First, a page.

The Waste Management and Resource Recovery Association of Australia (WMRR) recently hosted the National Energy from Waste conference with the theme – ‘Powering Change’. Explaining the legal frame work for getting approval to build an energy from waste facility to delegates proved a challenge, writes Kim Glassborow.
Last month in Canberra I was invited to speak about the NSW planning legal framework for getting an approval to build an Energy from Waste facility.
This was a challenge to say the least – largely because the amount of legal regulation to deal with is both vast and complicated, not to mention, time-consuming and supremely expensive to fund.
I covered a number of legalistic topics dealing with the Environmental Planning and Assessment Act 1979 and Protection of the Environment Operations Act 1997 framework, the requirements for State Significant Development and the right legal triggers, but one thing became apparent – getting community acceptance and doing community consultation well in the present political environment is tough. Really tough.
There is also the absence of clear government energy from waste policy in NSW, which hasn’t helped.
Of course, no one wants to live next to a large scale major piece of infrastructure like an energy from waste plant. But the reality is that if a proponent hires the right consultants from the start to engage with the community early and they are skilled enough, a lot of the fear can be removed which will go a great deal towards achieving community acceptance and, hopefully, an eventual approval.
A few years ago, a subsidiary of Dial a Dump Industries tried to obtain an approval to build and operate the first energy from waste facility in Eastern Creek, Sydney. However, that application never got the official ‘green light’.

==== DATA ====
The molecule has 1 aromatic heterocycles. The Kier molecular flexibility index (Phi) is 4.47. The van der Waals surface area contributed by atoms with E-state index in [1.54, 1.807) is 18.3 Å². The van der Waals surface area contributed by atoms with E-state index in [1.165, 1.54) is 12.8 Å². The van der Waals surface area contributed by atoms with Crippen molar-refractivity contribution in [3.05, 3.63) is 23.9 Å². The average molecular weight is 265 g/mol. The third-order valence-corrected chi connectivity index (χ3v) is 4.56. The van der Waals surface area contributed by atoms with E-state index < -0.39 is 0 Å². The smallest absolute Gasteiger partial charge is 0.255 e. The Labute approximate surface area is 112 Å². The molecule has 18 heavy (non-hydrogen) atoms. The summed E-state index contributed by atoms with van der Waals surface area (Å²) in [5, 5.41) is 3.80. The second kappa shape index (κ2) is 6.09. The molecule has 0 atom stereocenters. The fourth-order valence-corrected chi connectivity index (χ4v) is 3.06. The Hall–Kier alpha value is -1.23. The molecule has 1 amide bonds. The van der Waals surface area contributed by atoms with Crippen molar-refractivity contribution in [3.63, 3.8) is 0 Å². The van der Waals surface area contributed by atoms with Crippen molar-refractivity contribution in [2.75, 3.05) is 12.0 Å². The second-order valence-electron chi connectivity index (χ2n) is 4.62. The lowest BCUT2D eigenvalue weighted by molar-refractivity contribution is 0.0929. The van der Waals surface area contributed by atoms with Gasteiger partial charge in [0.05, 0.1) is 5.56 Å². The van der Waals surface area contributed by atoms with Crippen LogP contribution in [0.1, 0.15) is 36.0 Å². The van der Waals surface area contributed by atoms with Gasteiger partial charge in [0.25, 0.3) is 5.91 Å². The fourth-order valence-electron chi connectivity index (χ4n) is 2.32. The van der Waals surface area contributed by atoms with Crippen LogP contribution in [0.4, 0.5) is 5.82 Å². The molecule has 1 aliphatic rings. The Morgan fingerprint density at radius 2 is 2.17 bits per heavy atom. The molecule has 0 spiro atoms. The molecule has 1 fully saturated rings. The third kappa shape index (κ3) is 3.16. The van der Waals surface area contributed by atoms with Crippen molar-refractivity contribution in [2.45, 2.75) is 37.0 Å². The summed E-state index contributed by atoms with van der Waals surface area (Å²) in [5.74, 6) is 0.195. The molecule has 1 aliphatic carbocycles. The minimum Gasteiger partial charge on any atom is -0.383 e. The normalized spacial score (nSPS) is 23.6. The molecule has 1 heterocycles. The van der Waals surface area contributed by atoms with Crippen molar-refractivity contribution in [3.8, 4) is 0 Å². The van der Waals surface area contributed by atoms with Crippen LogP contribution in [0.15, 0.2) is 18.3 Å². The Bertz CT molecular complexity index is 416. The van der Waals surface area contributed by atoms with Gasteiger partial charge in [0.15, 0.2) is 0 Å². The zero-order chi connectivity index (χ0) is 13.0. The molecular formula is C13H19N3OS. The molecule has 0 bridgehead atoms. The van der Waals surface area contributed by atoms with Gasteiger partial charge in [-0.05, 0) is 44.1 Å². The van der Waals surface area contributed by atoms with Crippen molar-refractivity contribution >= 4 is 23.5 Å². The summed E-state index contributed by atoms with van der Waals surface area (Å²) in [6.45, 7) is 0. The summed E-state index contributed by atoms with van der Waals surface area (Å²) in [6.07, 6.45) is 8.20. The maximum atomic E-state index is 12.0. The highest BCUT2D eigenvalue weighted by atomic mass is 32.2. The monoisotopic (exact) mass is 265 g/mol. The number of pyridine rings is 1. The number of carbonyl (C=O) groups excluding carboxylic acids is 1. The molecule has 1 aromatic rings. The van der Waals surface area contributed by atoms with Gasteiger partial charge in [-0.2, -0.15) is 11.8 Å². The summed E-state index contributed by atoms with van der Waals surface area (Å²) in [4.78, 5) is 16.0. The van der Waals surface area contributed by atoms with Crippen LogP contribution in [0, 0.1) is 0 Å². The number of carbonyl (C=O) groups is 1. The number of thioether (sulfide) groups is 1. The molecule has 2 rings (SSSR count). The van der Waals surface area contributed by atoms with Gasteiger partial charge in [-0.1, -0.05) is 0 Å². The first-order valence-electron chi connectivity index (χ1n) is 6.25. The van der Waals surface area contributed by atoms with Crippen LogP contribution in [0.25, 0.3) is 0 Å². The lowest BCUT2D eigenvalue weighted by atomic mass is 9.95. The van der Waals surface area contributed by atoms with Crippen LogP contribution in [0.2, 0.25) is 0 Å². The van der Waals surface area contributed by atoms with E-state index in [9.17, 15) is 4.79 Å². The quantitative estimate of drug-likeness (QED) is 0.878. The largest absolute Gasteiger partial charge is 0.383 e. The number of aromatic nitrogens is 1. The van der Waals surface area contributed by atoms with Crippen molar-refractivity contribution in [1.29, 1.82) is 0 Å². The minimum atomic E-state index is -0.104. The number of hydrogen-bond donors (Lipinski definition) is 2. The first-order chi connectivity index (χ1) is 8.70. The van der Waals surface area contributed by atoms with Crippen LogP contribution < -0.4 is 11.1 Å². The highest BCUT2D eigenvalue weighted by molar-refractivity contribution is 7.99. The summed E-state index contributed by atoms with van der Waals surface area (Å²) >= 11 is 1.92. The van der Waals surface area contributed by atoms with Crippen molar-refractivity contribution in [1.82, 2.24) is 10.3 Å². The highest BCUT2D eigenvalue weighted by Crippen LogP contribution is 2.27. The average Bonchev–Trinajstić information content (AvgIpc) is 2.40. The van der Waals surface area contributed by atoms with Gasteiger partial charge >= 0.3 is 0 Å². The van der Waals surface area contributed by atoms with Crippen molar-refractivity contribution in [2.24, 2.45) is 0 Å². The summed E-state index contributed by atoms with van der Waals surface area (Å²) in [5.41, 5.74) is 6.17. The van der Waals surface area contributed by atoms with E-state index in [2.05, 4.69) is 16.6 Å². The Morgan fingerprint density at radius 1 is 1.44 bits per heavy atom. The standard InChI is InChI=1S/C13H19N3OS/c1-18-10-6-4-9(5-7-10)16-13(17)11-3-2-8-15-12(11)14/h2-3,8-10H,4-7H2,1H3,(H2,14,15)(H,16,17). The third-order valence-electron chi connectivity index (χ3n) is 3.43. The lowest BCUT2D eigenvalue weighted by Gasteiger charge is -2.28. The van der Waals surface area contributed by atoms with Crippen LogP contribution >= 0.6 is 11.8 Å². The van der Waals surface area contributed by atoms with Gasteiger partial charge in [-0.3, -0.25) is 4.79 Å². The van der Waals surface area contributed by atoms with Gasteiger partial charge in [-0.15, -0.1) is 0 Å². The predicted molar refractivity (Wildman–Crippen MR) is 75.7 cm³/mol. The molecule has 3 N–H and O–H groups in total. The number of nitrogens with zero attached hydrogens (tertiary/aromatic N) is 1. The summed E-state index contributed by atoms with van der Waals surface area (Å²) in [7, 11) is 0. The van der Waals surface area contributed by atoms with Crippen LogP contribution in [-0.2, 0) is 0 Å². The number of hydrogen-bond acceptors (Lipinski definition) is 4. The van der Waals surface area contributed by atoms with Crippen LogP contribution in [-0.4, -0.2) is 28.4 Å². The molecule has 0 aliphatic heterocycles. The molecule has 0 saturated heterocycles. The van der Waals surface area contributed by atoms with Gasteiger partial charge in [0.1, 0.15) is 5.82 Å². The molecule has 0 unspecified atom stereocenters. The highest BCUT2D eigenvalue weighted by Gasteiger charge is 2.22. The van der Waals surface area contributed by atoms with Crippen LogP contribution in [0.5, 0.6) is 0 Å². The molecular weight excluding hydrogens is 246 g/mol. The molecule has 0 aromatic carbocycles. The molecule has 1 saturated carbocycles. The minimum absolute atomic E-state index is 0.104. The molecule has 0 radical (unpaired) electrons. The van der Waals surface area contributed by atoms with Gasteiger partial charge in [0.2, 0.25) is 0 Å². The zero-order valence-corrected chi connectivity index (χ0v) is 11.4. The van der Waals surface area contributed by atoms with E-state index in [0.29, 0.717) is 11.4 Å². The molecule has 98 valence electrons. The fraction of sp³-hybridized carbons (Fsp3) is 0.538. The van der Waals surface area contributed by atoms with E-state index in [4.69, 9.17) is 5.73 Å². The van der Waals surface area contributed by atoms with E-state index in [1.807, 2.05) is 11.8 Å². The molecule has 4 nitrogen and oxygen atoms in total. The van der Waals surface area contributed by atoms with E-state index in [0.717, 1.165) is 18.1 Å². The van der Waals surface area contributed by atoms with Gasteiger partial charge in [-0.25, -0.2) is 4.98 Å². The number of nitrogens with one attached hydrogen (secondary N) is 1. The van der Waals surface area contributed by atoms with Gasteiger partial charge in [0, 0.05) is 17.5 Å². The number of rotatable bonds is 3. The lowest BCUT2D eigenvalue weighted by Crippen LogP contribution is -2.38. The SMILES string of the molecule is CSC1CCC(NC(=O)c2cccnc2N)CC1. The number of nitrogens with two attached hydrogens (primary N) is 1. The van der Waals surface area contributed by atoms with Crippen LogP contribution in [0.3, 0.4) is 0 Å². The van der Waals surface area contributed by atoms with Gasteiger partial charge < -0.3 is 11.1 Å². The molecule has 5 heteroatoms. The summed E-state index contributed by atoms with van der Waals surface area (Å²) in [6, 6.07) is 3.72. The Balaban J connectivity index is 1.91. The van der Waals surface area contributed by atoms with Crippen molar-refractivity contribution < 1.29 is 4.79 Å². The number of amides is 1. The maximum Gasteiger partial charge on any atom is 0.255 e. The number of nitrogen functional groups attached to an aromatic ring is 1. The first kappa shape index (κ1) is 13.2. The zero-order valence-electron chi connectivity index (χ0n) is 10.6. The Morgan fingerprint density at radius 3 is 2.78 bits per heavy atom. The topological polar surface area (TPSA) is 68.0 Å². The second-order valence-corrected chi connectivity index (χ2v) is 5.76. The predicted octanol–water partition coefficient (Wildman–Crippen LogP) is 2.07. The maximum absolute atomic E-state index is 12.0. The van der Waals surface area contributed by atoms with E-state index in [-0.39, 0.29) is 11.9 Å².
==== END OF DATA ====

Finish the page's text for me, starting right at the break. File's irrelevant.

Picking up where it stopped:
As landfills reach capacity in NSW, and waste disposal costs soar, the energy from waste alternative has gathered momentum over the last few years.
Technologies have been proven overseas, and the NSW planning legal framework sets out a very clear pathway for proponents to carry out their environmental assessment documentation to obtain the right approvals and licence from the NSW Environment Protection Authority, but what would help drive the momentum forward would be clear government policy.
This would give everyone certainty, attract investment, and lay out a clear road map for the next proponent who try to obtain an approval to build an energy from waste facility in NSW. At least, that’s the theory anyway. Failing that, a proponent who wants to build a facility and get a rejection can always fight in out in the Land and Environment Court … not the best arena to be fighting out approvals for the delivery of important pieces of state infrastructure.
*Kim Glassborow is a partner at planning and environmental law specialists G&B lawyers.
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